How To Grow the Ficus Umbellata

Ficus Umbellata Care

Growth habits

The Ficus Umbellata is an evergreen that grows pretty quickly, which can be a problem if you grow them in containers. These trees grow best when they have plenty of space to spread their roots out and get larger- don’t overcrowd your plant.

The size of the pot should reflect this growth rate, so make sure it’s large enough for your tree to fill up with roots but not too big otherwise, the extra soil around will retain moisture leading to root rot or other diseases.

Since this type of ficus does not tolerate frost, you must take care to protect them during cold winter months by moving their container into an unheated garage or porch. Also make sure that the soil remains moist throughout the colder seasons so that your plants do not dry out too much.

Staking

If you want your ficus tree to grow as tall as possible, then consider staking it during the first few years. You can use any type of stake that you want as long as it is sturdy.

Push the stake next to the plant and tie the stem to the stake with some twine or gardening wire. Make sure not to tighten the wire too much around the stem or you could damage it. This will help keep the top of the tree from breaking under its own weight and allow for a straighter trunk overall which can also reduce crowding that occurs once they reach maturity.

Be sure not to stake too tightly though- this could damage or even kill your plant over time. It’s okay if some movement is left in order to prevent harming any branches on young trees. Just make sure stakes are firmly set into place so that wind does not knock them over instead.

That being said, most trees do benefit from staking even when they’re placed within pots. This can be done with either stakes and ties which are available at pretty much any garden center- just make sure the ties aren’t too tight so as not to cut off circulation.

Another option instead of using traditional wooden stakes would be to use bamboo poles since these tend to bend rather than break during high winds but still provide plenty of stability for your plant.

Watering

Do not over water them. Ficus plants like to stay moist, but not wet. Make sure to water them regularly, allowing the soil to dry out a bit in between watering sessions. Overwatering can cause root rot and other problems so it’s important to be conscientious about this. You can still invest in a moisture meter so you can keep an eye on things more closely.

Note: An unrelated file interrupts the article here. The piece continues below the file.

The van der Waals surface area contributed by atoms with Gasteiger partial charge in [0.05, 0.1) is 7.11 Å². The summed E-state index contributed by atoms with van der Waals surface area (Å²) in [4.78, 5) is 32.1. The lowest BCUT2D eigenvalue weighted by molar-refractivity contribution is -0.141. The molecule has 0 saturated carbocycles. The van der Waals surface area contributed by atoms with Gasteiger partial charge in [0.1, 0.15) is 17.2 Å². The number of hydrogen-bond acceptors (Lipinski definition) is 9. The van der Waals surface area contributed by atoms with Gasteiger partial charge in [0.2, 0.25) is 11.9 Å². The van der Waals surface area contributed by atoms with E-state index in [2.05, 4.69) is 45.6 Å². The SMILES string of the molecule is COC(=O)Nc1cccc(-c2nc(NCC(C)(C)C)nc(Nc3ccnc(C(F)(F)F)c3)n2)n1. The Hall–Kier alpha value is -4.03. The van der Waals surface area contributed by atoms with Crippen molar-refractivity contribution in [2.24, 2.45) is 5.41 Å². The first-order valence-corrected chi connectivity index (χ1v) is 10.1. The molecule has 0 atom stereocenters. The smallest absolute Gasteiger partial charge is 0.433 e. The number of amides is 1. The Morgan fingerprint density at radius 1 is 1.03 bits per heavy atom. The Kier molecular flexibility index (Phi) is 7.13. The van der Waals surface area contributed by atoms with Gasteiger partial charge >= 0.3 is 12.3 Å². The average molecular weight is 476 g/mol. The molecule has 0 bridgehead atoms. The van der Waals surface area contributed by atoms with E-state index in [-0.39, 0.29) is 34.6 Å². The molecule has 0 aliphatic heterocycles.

Fertilizing

Ficus plants don’t need much fertilizer, but when you fertilize, make sure it’s a balanced product low in nitrogen. Too much nitrogen may lead to lush foliage at the expense of flowers production. Apply the fertilizer in spring and summer months using a water soluble granule. Fertilize once every other month with an organic liquid fertilizer diluted to half strength.

Over-fertilizing can cause leaf burn, so be careful. Otherwise, fertilization should only be needed once or twice per month to maintain healthy growth. Overfeeding the plant will cause it to grow leggy and weak. We recommend products with organic ingredients because they are less likely to burn or harm the roots of your tree-like fern while encouraging new growth between pruning sessions.

Humidity

A humidity gauge can come in handy if you’re having a hard time judging the environment’s moisture levels. Ficus like 50% – 70% relative humidity, so if yours falls below that make sure to take some corrective action. One way to increase humidity around your fern is by placing it on a tray of wet pebbles and keeping the potting mix slightly moist at all times.

Mulching

Mulching is an essential part of Ficus Umbellata care and should be done every couple months. Apply a light layer around the base of your tree and water it in well so that it has time to soak down into the soil- this will help keep roots cool, conserve moisture by preventing evaporation, reduce weed growth, and to avoid nutrient loss through decomposition.

You can use either organic or synthetic mulches depending on what you have available such as bark chips, cocoa hulls (ground up shells from cocoa beans), grass clippings, composted manure etc. Just make sure not to pile too much near trunks since this could cause damage due to root burn; always check with local garden centers to find out what type of mulch might work best for the plants in your area.